Still, I need to re-acquaint especially with the draught and will do so when I can next visit Britain.

In 1985-2000 the cask beers were almost a reddish or garnet, fruity as noted with a fine English bitterness. Different sources state that Target, Fuggles, and Goldings have been used in the brewing, possibly only Target now. However it was (is) done, the result was that Seville orange + English arbour taste of classic English bitter, a sub-set anyway. Nothing tropical-like in the modern hop way though.

Maltiness was stressed, especially in Director’s. Best Bitter was and is a weaker, lower-cost beer more suited to sessions.

Directors’ Bitter quite possibly was a direct link to the naturally-conditioned beers of Alton Brewery in Hampshire in 1903. Courage in London bought Alton’s to expand its pale ale offerings. Brian Glover in his The Lost Beers and Breweries of Britain tells the tale well, see here. 

Muntons, the malt and malting ingredient specialists, offer Courage Director’s in homebrew kit form, and it would be interesting to try this. The kits employ liquid malt extract.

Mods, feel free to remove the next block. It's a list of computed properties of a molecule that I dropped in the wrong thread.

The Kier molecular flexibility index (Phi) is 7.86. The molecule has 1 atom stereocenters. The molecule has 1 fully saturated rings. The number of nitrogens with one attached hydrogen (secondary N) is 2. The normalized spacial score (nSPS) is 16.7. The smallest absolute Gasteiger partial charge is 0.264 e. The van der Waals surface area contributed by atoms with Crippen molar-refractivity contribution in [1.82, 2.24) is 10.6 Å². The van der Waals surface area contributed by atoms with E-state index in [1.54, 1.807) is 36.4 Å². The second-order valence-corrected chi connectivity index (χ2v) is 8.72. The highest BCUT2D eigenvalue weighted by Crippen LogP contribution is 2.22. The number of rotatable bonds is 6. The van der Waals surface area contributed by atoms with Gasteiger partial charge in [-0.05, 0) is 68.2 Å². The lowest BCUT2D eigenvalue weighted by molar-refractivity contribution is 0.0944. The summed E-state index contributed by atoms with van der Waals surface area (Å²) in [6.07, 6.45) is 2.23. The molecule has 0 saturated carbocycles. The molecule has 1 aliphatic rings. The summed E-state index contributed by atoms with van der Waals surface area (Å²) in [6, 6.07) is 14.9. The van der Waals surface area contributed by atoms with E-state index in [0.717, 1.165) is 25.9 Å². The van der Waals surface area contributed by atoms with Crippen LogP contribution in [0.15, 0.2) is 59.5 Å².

As to the grain beers at the breweries, again one reads different things. I don’t think Directors was or is all-malt, although in 1903 it may well have been.

Some sources state maltose syrup or barley syrup (maybe the same thing) is an adjunct, with most of the grist pale and amber malt. However the recipe ran or does now, the beers when I had them were first rate if properly dispensed. The canned versions were pretty good, too.

Davy’s Wallop at the Davy Wine Bars (London) was said to be Courage Director’s and very good it was.

The term “decent” in the tube poster was typical British understatement. This style is not as evident in U.K. advertising today but styles change in marketing, as in everything. (In fact 19th century ads for British beer had their own style: brash but often with an elaborate courtesy. They were kind of a cross between 1950-2000 and where we are today).

I’ll leave the last word to Muntons. Their description, no doubt supplied by the current brand owner, is exactly how I recall the taste in the London Courage houses:

A rich, chestnut hued, full-bodied brew boasting a clean, bitter taste balanced with burnt, orange peel notes and a dry-hop aroma and flavour…